Trailer anxiety causes seizure, help please - The Horse Forum
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post #1 of 10 Old 12-19-2013, 07:23 PM Thread Starter
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Trailer anxiety causes seizure, help please

My horse that I have owned for 1 year has developed what seems to be a trailer anxiety. He is only trailered for short distances of 30 minutes or so. For the last few months, he will not eat on the trailer or after he gets off, and had a seizure about a month ago after getting off the trailer. His legs collapsed and he was unresponsive for about 10 minutes, except his eyes were moving. After that he got up and seemed normal. Since then, he still will not eat on the trailer or after trailering and seems afraid to step off the trailer. He also seems to remember the seizure and seems to act weird. I don't know what to do since this condition came on suddenly. The vet has found no abnormality. Any advise would be appreciated.
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post #2 of 10 Old 12-19-2013, 07:42 PM
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What kind of trailer is he riding in? What is happening that you are trailering to some place (show, clinic, training, etc.)? Who is driving the tow vehicle and how is their driving technique?
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post #3 of 10 Old 12-19-2013, 07:55 PM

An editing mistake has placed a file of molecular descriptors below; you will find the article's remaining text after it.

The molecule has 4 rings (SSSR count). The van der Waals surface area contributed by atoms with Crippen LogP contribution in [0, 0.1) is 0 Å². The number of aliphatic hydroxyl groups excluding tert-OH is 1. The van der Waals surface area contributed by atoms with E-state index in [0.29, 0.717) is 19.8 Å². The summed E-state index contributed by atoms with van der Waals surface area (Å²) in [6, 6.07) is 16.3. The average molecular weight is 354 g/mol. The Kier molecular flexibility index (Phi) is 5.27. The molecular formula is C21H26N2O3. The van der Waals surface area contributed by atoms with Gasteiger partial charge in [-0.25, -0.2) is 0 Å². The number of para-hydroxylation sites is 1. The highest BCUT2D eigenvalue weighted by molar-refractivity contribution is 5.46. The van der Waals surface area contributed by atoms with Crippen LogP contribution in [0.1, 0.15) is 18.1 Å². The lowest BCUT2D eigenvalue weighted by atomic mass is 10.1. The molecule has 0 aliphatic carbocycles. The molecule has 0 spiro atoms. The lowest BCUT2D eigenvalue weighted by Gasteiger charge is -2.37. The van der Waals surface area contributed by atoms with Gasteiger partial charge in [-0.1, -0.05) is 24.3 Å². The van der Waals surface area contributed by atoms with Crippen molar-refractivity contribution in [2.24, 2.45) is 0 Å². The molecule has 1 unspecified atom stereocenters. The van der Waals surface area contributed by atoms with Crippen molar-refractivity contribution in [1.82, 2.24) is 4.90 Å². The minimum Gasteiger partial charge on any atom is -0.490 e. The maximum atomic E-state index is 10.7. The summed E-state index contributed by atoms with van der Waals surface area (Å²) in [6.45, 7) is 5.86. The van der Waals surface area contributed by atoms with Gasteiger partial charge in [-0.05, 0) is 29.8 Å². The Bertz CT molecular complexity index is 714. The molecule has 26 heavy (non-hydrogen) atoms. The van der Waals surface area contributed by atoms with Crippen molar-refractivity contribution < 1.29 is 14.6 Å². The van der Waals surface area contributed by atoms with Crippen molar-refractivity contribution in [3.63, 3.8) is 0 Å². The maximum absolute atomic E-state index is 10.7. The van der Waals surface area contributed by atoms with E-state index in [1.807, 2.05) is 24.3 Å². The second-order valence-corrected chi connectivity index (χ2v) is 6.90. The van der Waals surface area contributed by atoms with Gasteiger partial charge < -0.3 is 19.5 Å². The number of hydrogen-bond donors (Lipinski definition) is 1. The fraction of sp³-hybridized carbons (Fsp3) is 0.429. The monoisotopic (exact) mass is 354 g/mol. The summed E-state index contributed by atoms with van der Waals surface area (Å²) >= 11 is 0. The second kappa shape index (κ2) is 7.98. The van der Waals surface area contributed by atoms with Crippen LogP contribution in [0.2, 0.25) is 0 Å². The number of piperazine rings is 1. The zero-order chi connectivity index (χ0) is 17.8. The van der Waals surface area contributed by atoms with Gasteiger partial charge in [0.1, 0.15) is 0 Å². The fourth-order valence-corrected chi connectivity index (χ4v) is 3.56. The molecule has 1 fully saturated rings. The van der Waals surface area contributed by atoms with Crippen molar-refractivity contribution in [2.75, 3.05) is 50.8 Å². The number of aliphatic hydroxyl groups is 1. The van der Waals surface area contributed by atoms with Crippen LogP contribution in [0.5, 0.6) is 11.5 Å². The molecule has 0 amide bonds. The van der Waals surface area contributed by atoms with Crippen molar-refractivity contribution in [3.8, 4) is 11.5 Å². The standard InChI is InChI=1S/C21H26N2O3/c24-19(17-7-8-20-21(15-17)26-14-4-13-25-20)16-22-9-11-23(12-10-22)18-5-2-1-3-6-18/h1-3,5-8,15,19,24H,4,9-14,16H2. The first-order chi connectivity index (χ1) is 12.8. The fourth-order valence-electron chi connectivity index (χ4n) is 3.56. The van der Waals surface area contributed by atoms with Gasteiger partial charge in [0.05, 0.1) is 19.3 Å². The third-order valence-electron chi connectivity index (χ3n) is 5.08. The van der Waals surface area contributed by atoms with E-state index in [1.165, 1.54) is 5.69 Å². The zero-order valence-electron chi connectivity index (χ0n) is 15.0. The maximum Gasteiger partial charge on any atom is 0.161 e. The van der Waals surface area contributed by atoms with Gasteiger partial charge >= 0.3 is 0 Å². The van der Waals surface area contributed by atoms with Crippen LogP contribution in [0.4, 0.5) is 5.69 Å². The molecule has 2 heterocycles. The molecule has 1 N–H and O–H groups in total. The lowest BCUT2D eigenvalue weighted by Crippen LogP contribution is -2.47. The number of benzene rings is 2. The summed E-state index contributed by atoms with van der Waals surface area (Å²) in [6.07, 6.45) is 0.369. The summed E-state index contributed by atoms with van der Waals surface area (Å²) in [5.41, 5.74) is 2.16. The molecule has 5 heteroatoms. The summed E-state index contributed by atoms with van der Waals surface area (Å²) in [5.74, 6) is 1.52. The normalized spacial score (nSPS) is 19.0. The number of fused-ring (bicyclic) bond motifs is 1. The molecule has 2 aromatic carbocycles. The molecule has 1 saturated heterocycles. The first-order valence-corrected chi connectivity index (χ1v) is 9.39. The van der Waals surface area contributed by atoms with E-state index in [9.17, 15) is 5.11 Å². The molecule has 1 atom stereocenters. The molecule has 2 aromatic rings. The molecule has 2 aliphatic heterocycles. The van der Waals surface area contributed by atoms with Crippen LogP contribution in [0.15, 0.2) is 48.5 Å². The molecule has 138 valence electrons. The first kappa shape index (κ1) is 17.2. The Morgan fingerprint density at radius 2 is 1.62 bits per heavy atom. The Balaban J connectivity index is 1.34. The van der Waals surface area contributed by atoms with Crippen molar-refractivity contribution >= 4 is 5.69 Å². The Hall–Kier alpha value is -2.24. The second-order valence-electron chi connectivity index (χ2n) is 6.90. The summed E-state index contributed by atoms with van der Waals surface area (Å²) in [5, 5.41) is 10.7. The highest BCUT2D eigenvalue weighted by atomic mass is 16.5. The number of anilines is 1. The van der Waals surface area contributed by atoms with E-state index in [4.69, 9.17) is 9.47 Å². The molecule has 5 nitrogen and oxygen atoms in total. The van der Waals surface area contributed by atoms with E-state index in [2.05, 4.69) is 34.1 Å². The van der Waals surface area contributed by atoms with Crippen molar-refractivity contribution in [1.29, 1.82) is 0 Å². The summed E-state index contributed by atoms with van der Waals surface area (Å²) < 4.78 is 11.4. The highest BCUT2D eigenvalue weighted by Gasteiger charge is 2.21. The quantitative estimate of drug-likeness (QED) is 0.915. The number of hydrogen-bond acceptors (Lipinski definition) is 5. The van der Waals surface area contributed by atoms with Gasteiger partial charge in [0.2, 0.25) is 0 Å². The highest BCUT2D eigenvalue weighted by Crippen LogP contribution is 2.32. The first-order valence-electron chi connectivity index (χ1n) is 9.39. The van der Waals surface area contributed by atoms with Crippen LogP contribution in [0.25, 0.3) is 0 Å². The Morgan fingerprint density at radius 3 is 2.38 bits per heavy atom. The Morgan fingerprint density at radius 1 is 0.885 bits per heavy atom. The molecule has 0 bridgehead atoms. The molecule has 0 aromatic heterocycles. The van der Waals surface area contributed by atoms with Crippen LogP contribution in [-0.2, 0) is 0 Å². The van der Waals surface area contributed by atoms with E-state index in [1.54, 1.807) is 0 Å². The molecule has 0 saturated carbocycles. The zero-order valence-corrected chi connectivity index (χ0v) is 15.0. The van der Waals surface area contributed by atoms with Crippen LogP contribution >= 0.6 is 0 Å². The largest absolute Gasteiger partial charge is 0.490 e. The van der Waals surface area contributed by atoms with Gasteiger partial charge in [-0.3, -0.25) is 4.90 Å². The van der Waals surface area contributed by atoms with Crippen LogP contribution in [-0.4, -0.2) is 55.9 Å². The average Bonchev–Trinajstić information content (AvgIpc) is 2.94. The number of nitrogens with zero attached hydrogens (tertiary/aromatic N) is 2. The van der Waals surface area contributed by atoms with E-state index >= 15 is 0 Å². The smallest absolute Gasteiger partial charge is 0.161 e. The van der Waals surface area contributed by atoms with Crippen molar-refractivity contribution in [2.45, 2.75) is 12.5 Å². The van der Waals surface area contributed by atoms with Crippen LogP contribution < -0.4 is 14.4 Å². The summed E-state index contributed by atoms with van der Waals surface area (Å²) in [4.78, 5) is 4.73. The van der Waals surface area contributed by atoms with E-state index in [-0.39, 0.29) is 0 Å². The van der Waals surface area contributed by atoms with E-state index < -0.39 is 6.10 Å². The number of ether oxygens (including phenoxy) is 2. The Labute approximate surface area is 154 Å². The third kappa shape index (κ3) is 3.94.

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Some horses can't stand in a trailer well. My mare rocks and lunges forwards and backwards the ENTIRE trip in a straight lode. She scrambles and pulls back, she even rubbed all the skin off her tail within a 20 min trailer ride. This is ONLY in a straight load, in a slant she is a dream. She just can't seam to balance well. This could be his issue, if he constantly feels like hes going to fall over and is looseing his balance he will become afraid of the trailer.
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post #4 of 10 Old 12-19-2013, 08:01 PM
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I've heard there's a b vitamin you can give horses with anxiety...I wonder if that would help. How does he haul? Has he ever had an accident in the trailer? You could try a different load type...there's straight, slant, stock, and even rear-facing straight. Can he see out? I know my mare does better when she can see what's going on outside the trailer.
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post #5 of 10 Old 12-20-2013, 01:04 AM
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Collapsing is not normal!

I wonder if he has a muscle disorder or other physical or neurological problem that gets worse when the horse is stressed.

Can you park the trailer in his pasture and tie the door open? I would throw the hay in the back so the horse can reach in and eat without having to put his feet in.

The reason I am thinking this is physical is that I have never seen a horse fall down without getting back up immediately. The horse knows he doesn't feel right which would explain his behavioral changes.

Just because the vet can't find something doesn't mean the horse isn't sick.

If you consistently trailer him places and he never acted strange before than that is another clue that something may be wrong physically.

Horses are not aware of anything during seizures (depending on the type of seizure) and should have no memory of it afterwards.